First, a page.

So each year I also look forward to the day in mid-June when my Jesuit province gathers to celebrate ordinations in New England. But it’s not just the Mass that I enjoy. I also look forward to attending the rehearsal the night before (whether or not I’m part of the Mass the next day). There you see not only the excited ordinandi but also newer Jesuits pressed into service for the next day, to serve as acolytes, candle bearers and ushers. And while some have had experience as altar boys, others are less knowledgeable. (I was clueless about matters liturgical when I entered the novitiate.) This year one novice was asked by the master of ceremonies to pay particular attention to the thurible and the boat, and he nodded sagely in response. Afterward he said, Of course, I had absolutely no idea what he was talking about.
Now that I’ve been a Jesuit for over 15 years, I attend the ordinations of men I first met when they were brand-new novices. One sees, in a sense, the seeds of their training come to fruition at ordination. (Yes, some Jesuits still happily choose to be brothers, and, yes, Jesuit formation technically isn’t completed until after ordination, but you know what I mean.)
When I see them during the ordination Mass, I remember first meeting them at Jesuit vocation functions, hearing their tales about their first time working with the poor, as well as snatches of conversations along the waysometimes funny stories about nutty Jesuits in their community, sometimes more important stories about joys and sorrows in their lives. All these things I recall when I see them kneeling before the bishop, as if he were consecrating to the priesthood all the stories from their lives.
This year was a special year for me and, more important, for two Jesuit friends. One of my closest friends, George, a prison chaplain whom I have known since our novitiate days, was ordained with another friend, John, who will now be our province’s new vocation director.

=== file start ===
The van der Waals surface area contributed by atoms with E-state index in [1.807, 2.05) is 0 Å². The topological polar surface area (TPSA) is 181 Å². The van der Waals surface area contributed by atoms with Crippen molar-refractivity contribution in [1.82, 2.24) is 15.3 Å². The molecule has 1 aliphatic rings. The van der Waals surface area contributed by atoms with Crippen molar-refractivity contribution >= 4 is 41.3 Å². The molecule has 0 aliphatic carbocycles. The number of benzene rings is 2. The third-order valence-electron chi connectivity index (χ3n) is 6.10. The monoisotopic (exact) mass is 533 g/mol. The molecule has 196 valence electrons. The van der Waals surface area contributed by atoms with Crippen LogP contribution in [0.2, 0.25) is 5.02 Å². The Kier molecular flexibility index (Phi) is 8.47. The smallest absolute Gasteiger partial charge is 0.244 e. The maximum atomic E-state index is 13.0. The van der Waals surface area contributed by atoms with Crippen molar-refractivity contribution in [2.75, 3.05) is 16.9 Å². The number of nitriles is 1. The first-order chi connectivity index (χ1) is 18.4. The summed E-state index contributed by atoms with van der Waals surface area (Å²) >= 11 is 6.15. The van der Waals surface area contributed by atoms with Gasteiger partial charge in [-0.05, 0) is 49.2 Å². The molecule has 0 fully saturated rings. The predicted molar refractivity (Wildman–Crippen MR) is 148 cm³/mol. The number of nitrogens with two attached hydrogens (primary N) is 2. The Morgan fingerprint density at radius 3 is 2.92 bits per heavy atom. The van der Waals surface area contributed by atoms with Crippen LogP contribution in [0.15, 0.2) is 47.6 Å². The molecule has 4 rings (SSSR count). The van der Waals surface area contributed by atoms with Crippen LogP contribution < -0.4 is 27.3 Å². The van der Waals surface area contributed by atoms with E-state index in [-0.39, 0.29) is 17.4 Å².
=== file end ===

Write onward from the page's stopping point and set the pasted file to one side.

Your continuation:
When George entered the Jesuits, he decided to become a brother, but during the intervening years as a prison chaplain, he found the inmates asking him to hear their confessions and celebrate Mass for them. In this way my friend, over time, discovered his vocation to be a priest. It was called out of him by the people of God.
As happens every year, I teared up during the Litany of the Saints and during the imposition of hands, this time by Archbishop Sean Patrick O’Malley, O.F.M.Cap., of Boston. But unlike other years, I was asked, along with another friend, to vest one of the new priests in the stole and chasuble. As I did this, I thought of all the times George and I had shared together as Jesuits over the yearscleaning the novitiate on Saturday mornings, commiserating over yet another difficult philosophy or theology course, writing to each other while working overseas (he in Brazil, I in Kenya), and even working together in the prisonall the while dreaming about doing great things for God. And when the Mass was over, on a sunny day in Boston, I knelt down and received a blessing from my old friend.
I’m already looking forward to next June.